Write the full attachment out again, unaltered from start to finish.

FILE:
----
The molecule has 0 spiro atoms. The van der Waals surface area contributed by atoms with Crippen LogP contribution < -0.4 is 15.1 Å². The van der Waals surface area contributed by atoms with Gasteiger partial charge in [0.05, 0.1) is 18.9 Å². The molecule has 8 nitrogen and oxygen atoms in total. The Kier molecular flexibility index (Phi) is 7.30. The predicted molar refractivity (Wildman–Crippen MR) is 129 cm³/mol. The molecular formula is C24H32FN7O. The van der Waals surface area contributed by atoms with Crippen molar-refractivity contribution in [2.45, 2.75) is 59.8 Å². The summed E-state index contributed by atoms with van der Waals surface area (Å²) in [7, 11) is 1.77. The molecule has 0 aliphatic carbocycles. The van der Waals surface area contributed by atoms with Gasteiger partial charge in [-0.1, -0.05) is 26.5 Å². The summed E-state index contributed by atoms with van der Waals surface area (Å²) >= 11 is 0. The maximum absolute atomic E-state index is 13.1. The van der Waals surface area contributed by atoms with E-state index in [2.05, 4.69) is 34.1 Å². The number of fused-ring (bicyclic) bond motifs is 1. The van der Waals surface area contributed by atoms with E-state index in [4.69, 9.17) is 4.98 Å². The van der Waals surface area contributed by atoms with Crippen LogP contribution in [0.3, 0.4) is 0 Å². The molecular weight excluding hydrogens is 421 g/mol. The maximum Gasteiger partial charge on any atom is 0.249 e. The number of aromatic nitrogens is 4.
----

The molecule has 0 spiro atoms. The van der Waals surface area contributed by atoms with Crippen LogP contribution < -0.4 is 15.1 Å². The van der Waals surface area contributed by atoms with Gasteiger partial charge in [0.05, 0.1) is 18.9 Å². The molecule has 8 nitrogen and oxygen atoms in total. The Kier molecular flexibility index (Phi) is 7.30. The predicted molar refractivity (Wildman–Crippen MR) is 129 cm³/mol. The molecular formula is C24H32FN7O. The van der Waals surface area contributed by atoms with Crippen molar-refractivity contribution in [2.45, 2.75) is 59.8 Å². The summed E-state index contributed by atoms with van der Waals surface area (Å²) in [7, 11) is 1.77. The molecule has 0 aliphatic carbocycles. The van der Waals surface area contributed by atoms with Gasteiger partial charge in [-0.1, -0.05) is 26.5 Å². The summed E-state index contributed by atoms with van der Waals surface area (Å²) >= 11 is 0. The maximum absolute atomic E-state index is 13.1. The van der Waals surface area contributed by atoms with E-state index in [2.05, 4.69) is 34.1 Å². The number of fused-ring (bicyclic) bond motifs is 1. The van der Waals surface area contributed by atoms with E-state index in [4.69, 9.17) is 4.98 Å². The van der Waals surface area contributed by atoms with Crippen LogP contribution in [0.3, 0.4) is 0 Å². The molecular weight excluding hydrogens is 421 g/mol. The maximum Gasteiger partial charge on any atom is 0.249 e. The number of aromatic nitrogens is 4.